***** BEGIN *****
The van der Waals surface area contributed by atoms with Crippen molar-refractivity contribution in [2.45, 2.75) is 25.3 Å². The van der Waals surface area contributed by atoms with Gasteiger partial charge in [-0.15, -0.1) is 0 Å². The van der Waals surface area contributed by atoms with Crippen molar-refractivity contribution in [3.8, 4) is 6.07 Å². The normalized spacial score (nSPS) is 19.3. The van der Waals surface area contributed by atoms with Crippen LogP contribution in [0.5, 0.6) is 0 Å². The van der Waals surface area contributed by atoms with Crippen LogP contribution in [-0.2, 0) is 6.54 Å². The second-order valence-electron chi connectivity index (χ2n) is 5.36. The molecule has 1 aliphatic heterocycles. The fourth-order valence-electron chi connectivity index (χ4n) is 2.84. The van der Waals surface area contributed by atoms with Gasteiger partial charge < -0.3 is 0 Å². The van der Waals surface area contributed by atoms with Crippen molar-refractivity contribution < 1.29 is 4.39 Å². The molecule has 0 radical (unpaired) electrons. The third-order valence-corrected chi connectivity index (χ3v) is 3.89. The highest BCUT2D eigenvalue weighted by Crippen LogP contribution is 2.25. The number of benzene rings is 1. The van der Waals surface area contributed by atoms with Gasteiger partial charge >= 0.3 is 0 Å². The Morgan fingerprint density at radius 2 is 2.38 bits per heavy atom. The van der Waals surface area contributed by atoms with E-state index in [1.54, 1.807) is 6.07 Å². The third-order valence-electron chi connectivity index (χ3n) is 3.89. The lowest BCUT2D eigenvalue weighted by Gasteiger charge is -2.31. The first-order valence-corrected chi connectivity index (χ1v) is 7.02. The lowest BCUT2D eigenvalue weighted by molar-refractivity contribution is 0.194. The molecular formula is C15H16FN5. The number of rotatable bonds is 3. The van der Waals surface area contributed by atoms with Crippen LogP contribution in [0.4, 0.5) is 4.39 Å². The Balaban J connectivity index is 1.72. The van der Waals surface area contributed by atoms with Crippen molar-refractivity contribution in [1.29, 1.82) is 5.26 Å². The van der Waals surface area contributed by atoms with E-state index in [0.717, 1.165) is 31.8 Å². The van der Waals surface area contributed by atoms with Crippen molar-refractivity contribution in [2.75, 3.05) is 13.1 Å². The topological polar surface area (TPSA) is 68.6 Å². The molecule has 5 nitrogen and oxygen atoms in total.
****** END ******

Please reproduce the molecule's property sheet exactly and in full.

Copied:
The van der Waals surface area contributed by atoms with Crippen molar-refractivity contribution in [2.45, 2.75) is 25.3 Å². The van der Waals surface area contributed by atoms with Gasteiger partial charge in [-0.15, -0.1) is 0 Å². The van der Waals surface area contributed by atoms with Crippen molar-refractivity contribution in [3.8, 4) is 6.07 Å². The normalized spacial score (nSPS) is 19.3. The van der Waals surface area contributed by atoms with Crippen LogP contribution in [0.5, 0.6) is 0 Å². The van der Waals surface area contributed by atoms with Crippen LogP contribution in [-0.2, 0) is 6.54 Å². The second-order valence-electron chi connectivity index (χ2n) is 5.36. The molecule has 1 aliphatic heterocycles. The fourth-order valence-electron chi connectivity index (χ4n) is 2.84. The van der Waals surface area contributed by atoms with Gasteiger partial charge < -0.3 is 0 Å². The van der Waals surface area contributed by atoms with Crippen molar-refractivity contribution < 1.29 is 4.39 Å². The molecule has 0 radical (unpaired) electrons. The third-order valence-corrected chi connectivity index (χ3v) is 3.89. The highest BCUT2D eigenvalue weighted by Crippen LogP contribution is 2.25. The number of benzene rings is 1. The van der Waals surface area contributed by atoms with Gasteiger partial charge >= 0.3 is 0 Å². The Morgan fingerprint density at radius 2 is 2.38 bits per heavy atom. The van der Waals surface area contributed by atoms with E-state index in [1.54, 1.807) is 6.07 Å². The third-order valence-electron chi connectivity index (χ3n) is 3.89. The lowest BCUT2D eigenvalue weighted by Gasteiger charge is -2.31. The first-order valence-corrected chi connectivity index (χ1v) is 7.02. The lowest BCUT2D eigenvalue weighted by molar-refractivity contribution is 0.194. The molecular formula is C15H16FN5. The number of rotatable bonds is 3. The van der Waals surface area contributed by atoms with Crippen LogP contribution in [0.4, 0.5) is 4.39 Å². The Balaban J connectivity index is 1.72. The van der Waals surface area contributed by atoms with Crippen molar-refractivity contribution in [1.29, 1.82) is 5.26 Å². The van der Waals surface area contributed by atoms with E-state index in [0.717, 1.165) is 31.8 Å². The van der Waals surface area contributed by atoms with Crippen molar-refractivity contribution in [2.75, 3.05) is 13.1 Å². The topological polar surface area (TPSA) is 68.6 Å². The molecule has 5 nitrogen and oxygen atoms in total.